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UN SG: Syria chemical weapon use would constitute a crime against humanity

UN Secretary-General Ban Ki-moon [official profile] on Friday condemned [news release] the escalating violence in Syria, insisting that any use of chemical weapons would constitute a crime against humanity with "serious results for the perpetrator." Ban called for an immediate investigation [UN News Centre report] into the use of chemical weapons in Syria and asked the country's government to fully cooperate in the investigation, noting:

It is clear that the situation in Syria continues to worsen. The humanitarian suffering is alarming. Sectarian tensions have been ignited. Regional instability is spreading. The death toll unfortunately has now surged past 100,000 people. The images of victims from this latest incident, including many children, are heartbreaking and sickening.
Ban's statement follows UN High Commissioner for Human Rights Navi Pillay's [official website] condemnation [JURIST report] of the reported chemical weapon attacks and reaffirmed the UN goal of achieving "complete cessation of hostilities, delivering humanitarian assistance and getting the Government and the opposition to the negotiating table in Geneva as soon as possible."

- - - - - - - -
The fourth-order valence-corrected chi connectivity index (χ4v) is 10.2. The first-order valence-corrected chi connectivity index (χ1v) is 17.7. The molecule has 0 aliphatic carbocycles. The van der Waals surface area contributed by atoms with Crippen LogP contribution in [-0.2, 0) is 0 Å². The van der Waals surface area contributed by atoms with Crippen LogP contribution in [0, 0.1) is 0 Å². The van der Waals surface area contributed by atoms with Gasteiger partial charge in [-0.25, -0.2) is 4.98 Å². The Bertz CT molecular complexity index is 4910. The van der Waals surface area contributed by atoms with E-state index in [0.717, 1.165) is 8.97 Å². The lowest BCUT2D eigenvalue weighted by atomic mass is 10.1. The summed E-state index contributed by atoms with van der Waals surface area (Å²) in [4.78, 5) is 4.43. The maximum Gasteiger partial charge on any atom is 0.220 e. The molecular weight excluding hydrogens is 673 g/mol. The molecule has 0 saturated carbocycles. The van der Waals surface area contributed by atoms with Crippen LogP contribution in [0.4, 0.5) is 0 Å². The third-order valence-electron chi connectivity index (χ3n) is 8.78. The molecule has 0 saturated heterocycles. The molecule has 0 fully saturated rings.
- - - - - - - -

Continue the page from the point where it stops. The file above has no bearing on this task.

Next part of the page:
The Syrian Civil War [JURIST backgrounder] has been ongoing since 2011 when opposition groups first began protesting the regime of Bashar al-Assad, and the increasingly bloody nature of the conflict has put pressure on the international community to intervene. Earlier this month, Human Rights Watch reported [JURIST report] that nine apparent ballistic missile attacks on populated areas have killed at least 215 citizens including 100 children. In July the Chair of the Independent International Commission of Inquiry on Syria urged the international community [JURIST report] to bring peace to the country. In May Pillay expressed concern [JURIST report] regarding reports that described the slaying of entire Syrian families and shelling of communities, as well as the targeted strikes by Syrian armed forces on hospitals and schools. More than 100,000 people have been killed since fighting began between Syrian Government forces and opposition groups seeking to oust Assad. Almost two million have fled to neighboring countries and a further 4 million have been internally displaced.

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